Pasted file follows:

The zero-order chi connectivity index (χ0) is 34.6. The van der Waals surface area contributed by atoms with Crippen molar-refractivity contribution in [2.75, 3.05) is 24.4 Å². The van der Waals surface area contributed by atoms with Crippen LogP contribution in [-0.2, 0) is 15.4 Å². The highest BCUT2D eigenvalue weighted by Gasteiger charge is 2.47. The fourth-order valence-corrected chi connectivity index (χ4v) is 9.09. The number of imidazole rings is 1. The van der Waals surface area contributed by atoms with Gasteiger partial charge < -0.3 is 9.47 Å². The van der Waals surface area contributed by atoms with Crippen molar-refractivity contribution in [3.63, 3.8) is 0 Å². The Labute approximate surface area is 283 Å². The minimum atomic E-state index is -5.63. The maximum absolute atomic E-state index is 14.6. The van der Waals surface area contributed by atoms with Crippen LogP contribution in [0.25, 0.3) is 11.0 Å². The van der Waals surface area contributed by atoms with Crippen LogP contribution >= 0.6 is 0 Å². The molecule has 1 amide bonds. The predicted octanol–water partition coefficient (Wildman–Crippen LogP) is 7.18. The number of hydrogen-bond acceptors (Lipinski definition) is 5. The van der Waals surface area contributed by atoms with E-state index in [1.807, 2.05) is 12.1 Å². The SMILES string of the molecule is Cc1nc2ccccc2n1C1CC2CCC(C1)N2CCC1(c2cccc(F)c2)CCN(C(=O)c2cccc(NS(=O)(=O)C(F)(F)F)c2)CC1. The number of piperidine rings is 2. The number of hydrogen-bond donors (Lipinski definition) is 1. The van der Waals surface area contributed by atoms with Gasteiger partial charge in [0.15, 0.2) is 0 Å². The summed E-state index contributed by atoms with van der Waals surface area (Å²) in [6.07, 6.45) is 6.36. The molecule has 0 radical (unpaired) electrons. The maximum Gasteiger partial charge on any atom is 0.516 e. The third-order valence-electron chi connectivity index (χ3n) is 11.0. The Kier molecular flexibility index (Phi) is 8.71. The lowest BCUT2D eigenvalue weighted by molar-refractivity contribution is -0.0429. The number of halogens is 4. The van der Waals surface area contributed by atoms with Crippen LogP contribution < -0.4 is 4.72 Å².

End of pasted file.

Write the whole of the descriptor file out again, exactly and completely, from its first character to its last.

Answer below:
The zero-order chi connectivity index (χ0) is 34.6. The van der Waals surface area contributed by atoms with Crippen molar-refractivity contribution in [2.75, 3.05) is 24.4 Å². The van der Waals surface area contributed by atoms with Crippen LogP contribution in [-0.2, 0) is 15.4 Å². The highest BCUT2D eigenvalue weighted by Gasteiger charge is 2.47. The fourth-order valence-corrected chi connectivity index (χ4v) is 9.09. The number of imidazole rings is 1. The van der Waals surface area contributed by atoms with Gasteiger partial charge < -0.3 is 9.47 Å². The van der Waals surface area contributed by atoms with Crippen molar-refractivity contribution in [3.63, 3.8) is 0 Å². The Labute approximate surface area is 283 Å². The minimum atomic E-state index is -5.63. The maximum absolute atomic E-state index is 14.6. The van der Waals surface area contributed by atoms with Crippen LogP contribution in [0.25, 0.3) is 11.0 Å². The van der Waals surface area contributed by atoms with Crippen LogP contribution >= 0.6 is 0 Å². The molecule has 1 amide bonds. The predicted octanol–water partition coefficient (Wildman–Crippen LogP) is 7.18. The number of hydrogen-bond acceptors (Lipinski definition) is 5. The van der Waals surface area contributed by atoms with E-state index in [1.807, 2.05) is 12.1 Å². The SMILES string of the molecule is Cc1nc2ccccc2n1C1CC2CCC(C1)N2CCC1(c2cccc(F)c2)CCN(C(=O)c2cccc(NS(=O)(=O)C(F)(F)F)c2)CC1. The number of piperidine rings is 2. The number of hydrogen-bond donors (Lipinski definition) is 1. The van der Waals surface area contributed by atoms with Gasteiger partial charge in [0.15, 0.2) is 0 Å². The summed E-state index contributed by atoms with van der Waals surface area (Å²) in [6.07, 6.45) is 6.36. The molecule has 0 radical (unpaired) electrons. The maximum Gasteiger partial charge on any atom is 0.516 e. The third-order valence-electron chi connectivity index (χ3n) is 11.0. The Kier molecular flexibility index (Phi) is 8.71. The lowest BCUT2D eigenvalue weighted by molar-refractivity contribution is -0.0429. The number of halogens is 4. The van der Waals surface area contributed by atoms with Crippen LogP contribution < -0.4 is 4.72 Å².